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· 400 flat to crest
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6,117 Posts
Discussion Starter · #4 ·
wanna be nit pickin'?

49.6mph.
The important question is : How do they manage to survive if it ain't all high speed?
Maybe they're not hard core enough, eh?



John Vanlandingham
Seattle, WA. 98168

Vive le Prole-le-ralliat!
Vive Le Groupe F!
 

· 400 flat to crest
Joined
·
6,117 Posts
Discussion Starter · #10 ·
>I did some analysis for the WRC Finland from 2003. The
>first six stages averaged 126.22 km/hr or 78.43 mi/hr. The
>fastest stage in the first six was SS3 at and average of
>145.46 km/hr or 90.38 mi/hr. Isn't 10000 Lakes many of the
>driver's favorite. Or do I just remember hearing that
>somewhere.
>
>(Note: Total six : 90.34k, fastest time total: .71576 hr.
> SS3 : 22.3 km, Markko Martin/Michael Park - .1533 hr
>(9m 12s))
>
>They ran 3 again as stage 9 but a little shorter and
>Martin/Park averaged 83.X mi/hr. He must have hated it and
>thought it went totally against the whole spirit of
>rallying.

Not to pop you guys from Colorados rather near to bursting bubble,
but the average speeds of the top WRC drivers in the top WRC cars is one thing, but similar speeds attainable by green rookies with 2 or 4 rallies under their belts in who knows what for equipment in the sue-happiest nation on earth, or Colin McRae Rally 2005 video game are another thing entirely.

Or maybe you guys ARE really the next big thing.





John Vanlandingham
Seattle, WA. 98168

Vive le Prole-le-ralliat!
Vive Le Groupe F!
 

· 400 flat to crest
Joined
·
6,117 Posts
Discussion Starter · #17 ·
RE: Because I can

Kevvie,
nobody said it was great, but at least we know it was very likely _challenging_ if the 'best in the world' were averaging 80km/hr, challenging _relative_ to mashing the gas flat accross the scrub brush, and challenging when we see that some smaller 1.6 cars managed to make it pretty high up the leaderboard, that doesn't happen when it is flat and straight and huge turbo boost decides the highest gear a car can pull and courage or stupidity decides to leave it down.

All you boys from Colorado seem to be missing the point (or a number of points including the absurdity of telling people on a _discussion forum_ to "keep their opinions to themselves")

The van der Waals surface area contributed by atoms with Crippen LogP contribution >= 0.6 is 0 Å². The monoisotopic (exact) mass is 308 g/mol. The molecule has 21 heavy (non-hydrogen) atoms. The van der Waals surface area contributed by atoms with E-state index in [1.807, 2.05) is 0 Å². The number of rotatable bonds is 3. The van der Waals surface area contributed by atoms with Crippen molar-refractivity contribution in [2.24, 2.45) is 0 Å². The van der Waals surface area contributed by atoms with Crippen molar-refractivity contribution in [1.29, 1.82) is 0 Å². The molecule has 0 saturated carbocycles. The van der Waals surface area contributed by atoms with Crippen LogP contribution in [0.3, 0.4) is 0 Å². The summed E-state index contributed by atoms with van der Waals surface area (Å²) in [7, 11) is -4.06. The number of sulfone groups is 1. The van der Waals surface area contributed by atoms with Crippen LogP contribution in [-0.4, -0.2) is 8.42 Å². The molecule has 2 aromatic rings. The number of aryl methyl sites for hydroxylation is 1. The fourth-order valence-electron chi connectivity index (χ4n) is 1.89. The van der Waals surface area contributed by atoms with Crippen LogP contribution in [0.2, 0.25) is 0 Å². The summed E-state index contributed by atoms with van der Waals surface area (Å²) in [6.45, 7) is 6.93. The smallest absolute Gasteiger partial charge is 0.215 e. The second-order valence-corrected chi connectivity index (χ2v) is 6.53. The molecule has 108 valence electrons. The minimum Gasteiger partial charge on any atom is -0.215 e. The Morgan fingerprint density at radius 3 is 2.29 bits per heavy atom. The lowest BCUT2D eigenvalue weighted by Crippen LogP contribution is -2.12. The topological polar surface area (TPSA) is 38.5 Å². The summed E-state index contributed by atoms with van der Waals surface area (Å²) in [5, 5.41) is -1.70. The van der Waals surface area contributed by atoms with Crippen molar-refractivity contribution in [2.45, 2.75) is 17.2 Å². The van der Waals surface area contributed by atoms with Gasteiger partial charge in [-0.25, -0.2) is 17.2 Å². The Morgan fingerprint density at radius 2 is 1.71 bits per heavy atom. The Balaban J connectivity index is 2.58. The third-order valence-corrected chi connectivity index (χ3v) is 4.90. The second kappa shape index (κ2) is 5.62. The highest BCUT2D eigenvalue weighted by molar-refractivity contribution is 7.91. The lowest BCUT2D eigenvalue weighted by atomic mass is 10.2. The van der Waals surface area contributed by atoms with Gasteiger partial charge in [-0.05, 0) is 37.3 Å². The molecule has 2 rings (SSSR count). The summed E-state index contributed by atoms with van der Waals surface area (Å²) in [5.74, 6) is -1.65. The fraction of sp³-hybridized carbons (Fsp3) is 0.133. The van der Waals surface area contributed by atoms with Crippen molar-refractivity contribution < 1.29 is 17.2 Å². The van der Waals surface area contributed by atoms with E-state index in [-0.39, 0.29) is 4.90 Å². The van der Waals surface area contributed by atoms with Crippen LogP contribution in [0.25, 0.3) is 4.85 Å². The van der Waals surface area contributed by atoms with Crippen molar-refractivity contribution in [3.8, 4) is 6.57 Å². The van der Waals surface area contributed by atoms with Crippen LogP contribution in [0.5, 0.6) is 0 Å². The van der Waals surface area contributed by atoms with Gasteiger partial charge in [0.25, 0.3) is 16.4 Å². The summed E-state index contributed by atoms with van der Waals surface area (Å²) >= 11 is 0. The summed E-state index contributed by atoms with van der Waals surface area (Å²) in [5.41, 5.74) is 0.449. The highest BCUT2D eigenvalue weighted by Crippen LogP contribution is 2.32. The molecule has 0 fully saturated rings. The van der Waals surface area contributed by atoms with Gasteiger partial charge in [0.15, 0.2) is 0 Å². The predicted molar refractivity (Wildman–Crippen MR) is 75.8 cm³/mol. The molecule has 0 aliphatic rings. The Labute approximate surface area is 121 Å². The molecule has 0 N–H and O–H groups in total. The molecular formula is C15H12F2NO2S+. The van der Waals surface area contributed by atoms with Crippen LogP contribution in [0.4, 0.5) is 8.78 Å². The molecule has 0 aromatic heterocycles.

If people of only moderate skills, and that means everybody here, average very high speeds it doesn't mean they 'good', it means the roads are simple.
If just going flat out in a straight line is that exciting there are events on open roads that cater to that, I think there's one in Utah or Nevada.
And discussing whether the single stage at Cog was more or less dangerous than other _equally dangerous_ stages at other events misses the point entirely.
Routemasters have been choosing, and safety plans written and approved for stages that allow far too high average speeds to be reached by far too many inexperienced (and often thats young, but not always) people, and on top of being a bad choice for the saftey, it is bad for the _sporting nature_ of the event, as these fast roads are favorable in an overwhelming degree to very high HP cars. This prompts potential beginners to assume that to be competitive, they too much have a high dollar, high spec car.
Or not bother to enter.

Bad for the sport, bad for growth, potentially bad for the insurance but that's a different can of worms.

Now the fact that the total milage for the Cog event was way under the minimum for a National Championship event, that's been glossed over.


John Vanlandingham
Seattle, WA. 98168

Vive le Prole-le-ralliat!
Vive Le Groupe F!
 
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